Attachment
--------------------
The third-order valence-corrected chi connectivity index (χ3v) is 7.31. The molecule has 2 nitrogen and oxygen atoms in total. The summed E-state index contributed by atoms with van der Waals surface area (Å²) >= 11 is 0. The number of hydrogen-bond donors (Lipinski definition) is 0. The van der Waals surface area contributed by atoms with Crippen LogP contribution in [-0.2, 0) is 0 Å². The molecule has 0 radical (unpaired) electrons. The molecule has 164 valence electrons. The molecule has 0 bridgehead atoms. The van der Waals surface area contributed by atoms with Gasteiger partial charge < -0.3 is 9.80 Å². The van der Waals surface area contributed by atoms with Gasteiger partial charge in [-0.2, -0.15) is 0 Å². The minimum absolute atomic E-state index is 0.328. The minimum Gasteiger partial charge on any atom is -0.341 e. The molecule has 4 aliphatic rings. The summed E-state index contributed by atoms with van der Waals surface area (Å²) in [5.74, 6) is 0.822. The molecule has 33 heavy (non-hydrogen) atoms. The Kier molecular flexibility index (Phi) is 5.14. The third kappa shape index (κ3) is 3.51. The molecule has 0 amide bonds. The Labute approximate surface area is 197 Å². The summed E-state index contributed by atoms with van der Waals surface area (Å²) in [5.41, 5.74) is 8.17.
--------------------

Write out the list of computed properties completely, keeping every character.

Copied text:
The third-order valence-corrected chi connectivity index (χ3v) is 7.31. The molecule has 2 nitrogen and oxygen atoms in total. The summed E-state index contributed by atoms with van der Waals surface area (Å²) >= 11 is 0. The number of hydrogen-bond donors (Lipinski definition) is 0. The van der Waals surface area contributed by atoms with Crippen LogP contribution in [-0.2, 0) is 0 Å². The molecule has 0 radical (unpaired) electrons. The molecule has 164 valence electrons. The molecule has 0 bridgehead atoms. The van der Waals surface area contributed by atoms with Gasteiger partial charge < -0.3 is 9.80 Å². The van der Waals surface area contributed by atoms with Gasteiger partial charge in [-0.2, -0.15) is 0 Å². The minimum absolute atomic E-state index is 0.328. The minimum Gasteiger partial charge on any atom is -0.341 e. The molecule has 4 aliphatic rings. The summed E-state index contributed by atoms with van der Waals surface area (Å²) in [5.74, 6) is 0.822. The molecule has 33 heavy (non-hydrogen) atoms. The Kier molecular flexibility index (Phi) is 5.14. The third kappa shape index (κ3) is 3.51. The molecule has 0 amide bonds. The Labute approximate surface area is 197 Å². The summed E-state index contributed by atoms with van der Waals surface area (Å²) in [5.41, 5.74) is 8.17.